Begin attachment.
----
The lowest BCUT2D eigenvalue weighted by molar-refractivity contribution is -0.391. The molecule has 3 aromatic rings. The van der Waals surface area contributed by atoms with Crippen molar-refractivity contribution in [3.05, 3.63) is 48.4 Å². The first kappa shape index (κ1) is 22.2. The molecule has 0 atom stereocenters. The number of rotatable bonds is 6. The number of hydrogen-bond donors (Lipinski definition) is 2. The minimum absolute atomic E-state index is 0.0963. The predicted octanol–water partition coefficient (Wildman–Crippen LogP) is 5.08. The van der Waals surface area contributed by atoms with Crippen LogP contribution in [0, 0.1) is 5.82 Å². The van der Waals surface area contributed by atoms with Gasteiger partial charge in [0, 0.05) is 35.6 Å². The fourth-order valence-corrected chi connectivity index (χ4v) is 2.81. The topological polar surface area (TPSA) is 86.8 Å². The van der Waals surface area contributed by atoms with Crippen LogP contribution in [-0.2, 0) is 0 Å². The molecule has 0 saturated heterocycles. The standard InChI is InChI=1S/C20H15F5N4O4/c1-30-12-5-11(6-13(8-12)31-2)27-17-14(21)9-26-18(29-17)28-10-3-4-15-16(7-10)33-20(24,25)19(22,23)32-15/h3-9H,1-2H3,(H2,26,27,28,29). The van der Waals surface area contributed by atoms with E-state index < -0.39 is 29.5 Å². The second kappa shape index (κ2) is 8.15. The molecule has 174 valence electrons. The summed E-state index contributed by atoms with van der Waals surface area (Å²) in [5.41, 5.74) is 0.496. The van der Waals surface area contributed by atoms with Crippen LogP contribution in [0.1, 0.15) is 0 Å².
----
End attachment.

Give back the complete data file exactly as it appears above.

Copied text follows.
The lowest BCUT2D eigenvalue weighted by molar-refractivity contribution is -0.391. The molecule has 3 aromatic rings. The van der Waals surface area contributed by atoms with Crippen molar-refractivity contribution in [3.05, 3.63) is 48.4 Å². The first kappa shape index (κ1) is 22.2. The molecule has 0 atom stereocenters. The number of rotatable bonds is 6. The number of hydrogen-bond donors (Lipinski definition) is 2. The minimum absolute atomic E-state index is 0.0963. The predicted octanol–water partition coefficient (Wildman–Crippen LogP) is 5.08. The van der Waals surface area contributed by atoms with Crippen LogP contribution in [0, 0.1) is 5.82 Å². The van der Waals surface area contributed by atoms with Gasteiger partial charge in [0, 0.05) is 35.6 Å². The fourth-order valence-corrected chi connectivity index (χ4v) is 2.81. The topological polar surface area (TPSA) is 86.8 Å². The van der Waals surface area contributed by atoms with Crippen LogP contribution in [-0.2, 0) is 0 Å². The molecule has 0 saturated heterocycles. The standard InChI is InChI=1S/C20H15F5N4O4/c1-30-12-5-11(6-13(8-12)31-2)27-17-14(21)9-26-18(29-17)28-10-3-4-15-16(7-10)33-20(24,25)19(22,23)32-15/h3-9H,1-2H3,(H2,26,27,28,29). The van der Waals surface area contributed by atoms with E-state index < -0.39 is 29.5 Å². The second kappa shape index (κ2) is 8.15. The molecule has 174 valence electrons. The summed E-state index contributed by atoms with van der Waals surface area (Å²) in [5.41, 5.74) is 0.496. The van der Waals surface area contributed by atoms with Crippen LogP contribution in [0.1, 0.15) is 0 Å².